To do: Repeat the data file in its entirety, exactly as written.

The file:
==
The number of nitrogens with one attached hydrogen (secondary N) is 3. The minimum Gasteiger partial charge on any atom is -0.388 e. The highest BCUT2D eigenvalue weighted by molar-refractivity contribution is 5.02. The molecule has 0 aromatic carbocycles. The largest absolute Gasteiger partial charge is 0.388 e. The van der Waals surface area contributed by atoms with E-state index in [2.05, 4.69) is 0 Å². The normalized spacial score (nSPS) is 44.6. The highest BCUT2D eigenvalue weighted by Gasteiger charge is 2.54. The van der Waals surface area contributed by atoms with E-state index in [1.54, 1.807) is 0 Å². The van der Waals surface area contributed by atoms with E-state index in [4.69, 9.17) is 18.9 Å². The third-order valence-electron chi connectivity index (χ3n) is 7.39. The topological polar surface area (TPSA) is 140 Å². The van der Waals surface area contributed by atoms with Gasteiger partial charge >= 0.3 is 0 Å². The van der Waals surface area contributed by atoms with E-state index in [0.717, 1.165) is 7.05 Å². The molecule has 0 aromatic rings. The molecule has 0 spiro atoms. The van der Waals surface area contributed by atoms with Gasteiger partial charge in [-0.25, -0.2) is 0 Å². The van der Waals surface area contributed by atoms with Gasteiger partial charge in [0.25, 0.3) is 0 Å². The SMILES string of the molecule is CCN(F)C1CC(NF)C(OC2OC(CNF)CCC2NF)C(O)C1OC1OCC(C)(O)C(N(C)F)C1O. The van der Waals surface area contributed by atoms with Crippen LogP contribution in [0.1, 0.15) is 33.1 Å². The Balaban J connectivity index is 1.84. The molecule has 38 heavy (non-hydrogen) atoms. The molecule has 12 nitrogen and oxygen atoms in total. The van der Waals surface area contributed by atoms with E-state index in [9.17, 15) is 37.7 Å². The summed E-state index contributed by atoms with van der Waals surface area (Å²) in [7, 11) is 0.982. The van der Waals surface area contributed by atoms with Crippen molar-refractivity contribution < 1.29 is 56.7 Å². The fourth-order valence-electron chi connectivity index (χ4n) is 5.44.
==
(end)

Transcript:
The number of nitrogens with one attached hydrogen (secondary N) is 3. The minimum Gasteiger partial charge on any atom is -0.388 e. The highest BCUT2D eigenvalue weighted by molar-refractivity contribution is 5.02. The molecule has 0 aromatic carbocycles. The largest absolute Gasteiger partial charge is 0.388 e. The van der Waals surface area contributed by atoms with E-state index in [2.05, 4.69) is 0 Å². The normalized spacial score (nSPS) is 44.6. The highest BCUT2D eigenvalue weighted by Gasteiger charge is 2.54. The van der Waals surface area contributed by atoms with E-state index in [1.54, 1.807) is 0 Å². The van der Waals surface area contributed by atoms with E-state index in [4.69, 9.17) is 18.9 Å². The third-order valence-electron chi connectivity index (χ3n) is 7.39. The topological polar surface area (TPSA) is 140 Å². The van der Waals surface area contributed by atoms with Gasteiger partial charge >= 0.3 is 0 Å². The van der Waals surface area contributed by atoms with E-state index in [0.717, 1.165) is 7.05 Å². The molecule has 0 aromatic rings. The molecule has 0 spiro atoms. The van der Waals surface area contributed by atoms with Gasteiger partial charge in [-0.25, -0.2) is 0 Å². The van der Waals surface area contributed by atoms with Gasteiger partial charge in [0.25, 0.3) is 0 Å². The SMILES string of the molecule is CCN(F)C1CC(NF)C(OC2OC(CNF)CCC2NF)C(O)C1OC1OCC(C)(O)C(N(C)F)C1O. The van der Waals surface area contributed by atoms with Crippen LogP contribution in [0.1, 0.15) is 33.1 Å². The Balaban J connectivity index is 1.84. The molecule has 38 heavy (non-hydrogen) atoms. The molecule has 12 nitrogen and oxygen atoms in total. The van der Waals surface area contributed by atoms with E-state index in [9.17, 15) is 37.7 Å². The summed E-state index contributed by atoms with van der Waals surface area (Å²) in [7, 11) is 0.982. The van der Waals surface area contributed by atoms with Crippen molar-refractivity contribution < 1.29 is 56.7 Å². The fourth-order valence-electron chi connectivity index (χ4n) is 5.44.